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More Bad News From The Gulf

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The never-ending catastrophe caused by the Deepwater Horizon oil rig blowout receives minimal coverage by the mainstream media.  An onslaught of awful news continues to flow out from the Gulf of Corexit, although interested citizens seeking to access that information need to do a little “drilling” of their own find it.  As I noted just before November’s mid-term elections, the BP-sponsored, lamestream media seem more than happy with the claim of  “mission accomplished” voiced by Coast Guard Rear Admiral Paul Zukunft (the man in charge of the federal response to the disaster) and his top science adviser, Steve Lehmann.  Last July, I discussed the rather peculiar and questionable response to the crisis provided by the National Oceanic and Atmospheric Administration (NOAA).  I focused on NOAA’s bizarre program of using “human canaries” to perform smell and taste tests on Gulf fish to ascertain the presence of contaminants.  No kidding.

Since last summer, I have been keeping up with the Gulf of Corexit tragedy by checking in on Washington’s Blog, which has done a diligent job of keeping the spotlight on everything that has been going on with the cover-up investigation of the events that have transpired both before and after the blowout event.  This posting from October 23 provided some links to a number of genuinely scary stories concerning some awful physiological consequences experienced by those who have been immersed in that toxic environment.  More recently, Washington’s Blog discussed a proposal by Navy Secretary Ray Mabus to “force the good men and women in our armed services” to eat Gulf coast seafood.

While our government persists in contriving grizzly science fair projects involving human consumption of seafood from the Gulf of Corexit, the concerned people at the Florida Oil Spill Law website continue to provide a number of important revelations that will come as quite a surprise to those who have been preoccupied with Christina Aguilera’s divorce.  A visit to that site provides links to stories such as this report by Randy Kistner of the Natural Resources Defense Council:

It all started on a warm spring night last May in the fertile fishing grounds near Barataria Bay.  BP’s busted undersea well was in its early days of eruption, spewing more than two million gallons of Louisiana crude into the sea each day.  Todd and Darla were trawling at night near the Gulf in Four Bayou Pass, trying to capture as many shrimp as they could before the offshore oil finally made its way to the coast.  Unknown to Todd and Darla, that night would be the first time the massive oil and chemical dispersant mix began pouring into the Barataria Bay.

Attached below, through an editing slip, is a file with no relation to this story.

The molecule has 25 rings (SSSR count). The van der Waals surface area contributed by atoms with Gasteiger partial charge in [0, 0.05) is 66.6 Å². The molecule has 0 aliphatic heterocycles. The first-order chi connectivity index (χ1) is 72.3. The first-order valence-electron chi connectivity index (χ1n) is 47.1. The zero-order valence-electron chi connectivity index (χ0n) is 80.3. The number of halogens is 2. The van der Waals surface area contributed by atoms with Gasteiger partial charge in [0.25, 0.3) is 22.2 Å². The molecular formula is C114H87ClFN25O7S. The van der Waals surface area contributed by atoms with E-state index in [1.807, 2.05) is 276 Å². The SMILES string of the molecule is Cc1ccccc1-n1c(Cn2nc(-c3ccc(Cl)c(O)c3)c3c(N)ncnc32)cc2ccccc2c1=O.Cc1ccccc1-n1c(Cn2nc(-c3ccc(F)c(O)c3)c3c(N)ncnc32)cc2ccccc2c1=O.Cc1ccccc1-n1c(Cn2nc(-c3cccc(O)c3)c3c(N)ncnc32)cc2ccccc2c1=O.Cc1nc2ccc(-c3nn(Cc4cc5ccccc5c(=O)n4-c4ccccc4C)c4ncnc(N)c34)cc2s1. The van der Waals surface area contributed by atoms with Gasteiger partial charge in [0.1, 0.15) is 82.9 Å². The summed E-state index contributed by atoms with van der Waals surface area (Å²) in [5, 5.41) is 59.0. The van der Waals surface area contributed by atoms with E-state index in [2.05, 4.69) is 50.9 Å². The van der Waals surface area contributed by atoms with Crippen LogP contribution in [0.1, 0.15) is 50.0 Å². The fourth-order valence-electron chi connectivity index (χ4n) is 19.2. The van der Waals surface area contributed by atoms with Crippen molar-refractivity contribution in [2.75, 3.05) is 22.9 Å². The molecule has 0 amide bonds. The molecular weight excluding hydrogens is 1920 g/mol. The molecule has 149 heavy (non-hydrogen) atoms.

Darla remembers what it felt that night after she was doused with water that she believes was full of oil and dispersants.  It was like being covered in stinging jellyfish, she says, except there were no jellyfish to be found.

“My husband shook the nets and water went on me.  I didn’t have a menstrual period for four months.  I had rash, itching irritated skin, something similar to bronchitis which I’ve never had.  It lasted for three or four months.  Eye irritations, heart pains, heart palpitations, involuntary muscles jumping all over my body, and continuous headaches day and night … all I would get is a about a 15 minute to a 20 minute break  from pain relievers that are specifically designed to get rid of headaches, that’s the only break I would get.   And I had to eat those 24 hours a day, seven days a week for three to four months … And they want to tell me to eat the seafood?  Why don’t they eat the seafood.  I’ll go catch them and I’ll throw BP a big old boil … I’m not eating it.”

On November 29, Florida Oil Spill Law provided a link to this video report appearing at the Local 15 TV website:

“Still in shock”:  Alabama shrimpers find catch “coated in oil” at area open for fishing — Boat to be decontaminated

Meanwhile, those who rely on the mainstream media for information about the current situation in the Gulf can expect to find reports such as this passage from a December 9 piece appearing in The Miami Herald:

Claims have come from all types of South Florida businesses and residents.  They include commercial fishermen, marinas, restaurants, hotels, dive watering holes, real estate agents, waterfront property owners, lobster trap makers, municipalities and even Ripley’s Believe It or Not Museum in Key West.

Some find it hard to believe these claims.  After all, the spill occurred hundreds of miles away and not one drop of oil has reached South Florida’s waters, shorelines or beaches.

“It wasn’t the reality.  It was the perception that hurt us, and is still affecting us,” said Harold Wheeler, executive director of the Monroe County Tourist Development Council.  “Many people think we got the oil — and still have it.”

On the other hand, some find it hard to believe the information they are being fed by the mainstream media, NOAA and other government agencies.  Of course, there is never a shortage of people anxious to jump on the bandwagon to file bogus claims in the wake of a disaster.  Nevertheless, the concern held by many of us in South Florida is that if there are potentially harmful levels of contaminants presently in the waters off the Florida Keys – it could be a long time before we find out about them.